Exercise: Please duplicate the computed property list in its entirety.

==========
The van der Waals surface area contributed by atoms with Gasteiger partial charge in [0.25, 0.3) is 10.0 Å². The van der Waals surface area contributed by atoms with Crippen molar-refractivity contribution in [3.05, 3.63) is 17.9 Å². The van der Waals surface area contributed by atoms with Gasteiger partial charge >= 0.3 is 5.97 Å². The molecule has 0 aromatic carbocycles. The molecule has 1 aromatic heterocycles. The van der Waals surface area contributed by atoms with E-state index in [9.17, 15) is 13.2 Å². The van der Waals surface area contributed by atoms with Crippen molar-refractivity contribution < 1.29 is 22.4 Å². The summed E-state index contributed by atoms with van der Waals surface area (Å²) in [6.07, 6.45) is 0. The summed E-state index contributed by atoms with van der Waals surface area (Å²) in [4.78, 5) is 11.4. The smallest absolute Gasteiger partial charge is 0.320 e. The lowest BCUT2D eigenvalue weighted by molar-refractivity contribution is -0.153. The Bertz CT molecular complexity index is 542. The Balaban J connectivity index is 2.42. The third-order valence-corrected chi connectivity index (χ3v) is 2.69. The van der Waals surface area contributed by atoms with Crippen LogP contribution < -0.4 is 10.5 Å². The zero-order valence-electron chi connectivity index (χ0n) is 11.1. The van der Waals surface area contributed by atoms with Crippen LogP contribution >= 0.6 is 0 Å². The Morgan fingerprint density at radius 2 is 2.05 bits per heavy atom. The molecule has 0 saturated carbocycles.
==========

The van der Waals surface area contributed by atoms with Gasteiger partial charge in [0.25, 0.3) is 10.0 Å². The van der Waals surface area contributed by atoms with Crippen molar-refractivity contribution in [3.05, 3.63) is 17.9 Å². The van der Waals surface area contributed by atoms with Gasteiger partial charge >= 0.3 is 5.97 Å². The molecule has 0 aromatic carbocycles. The molecule has 1 aromatic heterocycles. The van der Waals surface area contributed by atoms with E-state index in [9.17, 15) is 13.2 Å². The van der Waals surface area contributed by atoms with Crippen molar-refractivity contribution < 1.29 is 22.4 Å². The summed E-state index contributed by atoms with van der Waals surface area (Å²) in [6.07, 6.45) is 0. The summed E-state index contributed by atoms with van der Waals surface area (Å²) in [4.78, 5) is 11.4. The smallest absolute Gasteiger partial charge is 0.320 e. The lowest BCUT2D eigenvalue weighted by molar-refractivity contribution is -0.153. The Bertz CT molecular complexity index is 542. The Balaban J connectivity index is 2.42. The third-order valence-corrected chi connectivity index (χ3v) is 2.69. The van der Waals surface area contributed by atoms with Crippen LogP contribution < -0.4 is 10.5 Å². The zero-order valence-electron chi connectivity index (χ0n) is 11.1. The van der Waals surface area contributed by atoms with Crippen LogP contribution >= 0.6 is 0 Å². The Morgan fingerprint density at radius 2 is 2.05 bits per heavy atom. The molecule has 0 saturated carbocycles.